How Are We Helping Grade 9 Students Succeed?

In his article, 21 Ideas for the 21st Century, Charles Leadbeater chronicles the work done by five schools in Britain to change the nature and quality of education.

Personalizing the learning experience for students increases engagement.  The five schools in the study did many things to increase personalization. Strategies included teaching by ability rather than by age; varying start times of the school day; arranging the timetable to allow for longer and shorted periods; creating catch up / consolidation time each term; aligning curriculum among feeder schools with a focus on learning skills; using project-based Skills 4 Learning programs; creating independent approaches to Humanties; creating social spaces; developing learning villages; having students participate in personal challenges; investing in social support and skills for students entering high school; developing electronic learning plans; using adult mentors; and connecting the schools to the community in many ways.

Perhaps it is time to rethink grade 9.  We know that grade 9 is the turning point for many students who enter the secondary stream.  Leaving the stuctures of the middle school is perilous for some students particularly the most vulnerable.  It make sense to make grade 9 a transition year and for schools to consider ways to provide social support to assist with the adjustment.  To that end, schools should examine ways to support the social development of grade 9 students.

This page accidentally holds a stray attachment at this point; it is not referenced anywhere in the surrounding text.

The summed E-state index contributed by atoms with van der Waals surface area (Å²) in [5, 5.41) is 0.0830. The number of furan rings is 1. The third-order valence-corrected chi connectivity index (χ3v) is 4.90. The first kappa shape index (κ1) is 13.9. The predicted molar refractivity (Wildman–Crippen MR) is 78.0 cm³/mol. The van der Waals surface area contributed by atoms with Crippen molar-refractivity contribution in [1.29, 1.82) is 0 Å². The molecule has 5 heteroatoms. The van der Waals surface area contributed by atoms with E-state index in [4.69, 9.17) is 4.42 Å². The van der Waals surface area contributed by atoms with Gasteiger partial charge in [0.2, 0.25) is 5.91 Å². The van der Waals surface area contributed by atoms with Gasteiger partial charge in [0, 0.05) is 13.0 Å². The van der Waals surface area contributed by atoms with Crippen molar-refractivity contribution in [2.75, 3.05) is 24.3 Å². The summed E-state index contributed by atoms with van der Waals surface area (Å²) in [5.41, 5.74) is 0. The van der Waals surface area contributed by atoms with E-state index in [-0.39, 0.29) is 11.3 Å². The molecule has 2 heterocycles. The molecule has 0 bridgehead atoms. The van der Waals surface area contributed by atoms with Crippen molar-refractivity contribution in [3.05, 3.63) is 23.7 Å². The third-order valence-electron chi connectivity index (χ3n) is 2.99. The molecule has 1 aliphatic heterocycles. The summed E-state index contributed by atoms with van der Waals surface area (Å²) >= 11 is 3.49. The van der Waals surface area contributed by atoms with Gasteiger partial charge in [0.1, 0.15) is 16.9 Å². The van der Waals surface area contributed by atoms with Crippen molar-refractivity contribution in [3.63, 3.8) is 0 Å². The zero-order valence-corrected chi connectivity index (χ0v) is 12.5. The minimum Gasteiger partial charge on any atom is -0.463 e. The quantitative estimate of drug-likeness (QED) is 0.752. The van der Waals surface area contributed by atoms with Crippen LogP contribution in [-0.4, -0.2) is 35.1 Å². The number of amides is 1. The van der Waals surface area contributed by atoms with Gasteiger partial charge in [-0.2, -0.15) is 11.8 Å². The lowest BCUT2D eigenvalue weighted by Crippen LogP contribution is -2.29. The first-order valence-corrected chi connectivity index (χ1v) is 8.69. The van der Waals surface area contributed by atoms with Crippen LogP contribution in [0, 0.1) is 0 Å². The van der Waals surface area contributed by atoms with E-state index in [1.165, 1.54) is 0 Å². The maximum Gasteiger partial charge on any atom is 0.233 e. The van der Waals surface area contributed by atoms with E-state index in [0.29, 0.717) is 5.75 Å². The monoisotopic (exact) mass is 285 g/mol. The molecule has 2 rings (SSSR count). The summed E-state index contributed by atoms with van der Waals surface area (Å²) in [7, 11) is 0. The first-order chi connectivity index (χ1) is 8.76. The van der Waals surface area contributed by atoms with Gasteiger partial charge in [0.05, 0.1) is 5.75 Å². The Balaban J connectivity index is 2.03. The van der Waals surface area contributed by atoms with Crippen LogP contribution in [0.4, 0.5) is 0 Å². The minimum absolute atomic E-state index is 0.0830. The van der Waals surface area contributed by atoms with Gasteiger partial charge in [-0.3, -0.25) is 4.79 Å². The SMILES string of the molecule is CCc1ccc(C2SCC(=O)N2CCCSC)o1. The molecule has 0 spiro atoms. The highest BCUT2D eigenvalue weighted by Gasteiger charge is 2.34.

The literature is very clear on the efficacy of student/teacher relationships.  Creating structures in grade 9 to allow fewer teacher contacts is a beginning.  Students can be arranged in pods with core teachers.  Social skills can be taught and reinforced in small groups both with teachers and among students.  A greater the investment made with the social development of students will enable them to relate better to one another as well as with the adults.

Curriculum can be integrated into interdisciplinary studies.  Having an adult advocate and having students create a personal learning plan with an adult is a good idea, particularly for at risk students.

Schools can improve the experience for students entering the secondary track.  A strong start for grade 9 students will ensure a greater success rate in the following years.

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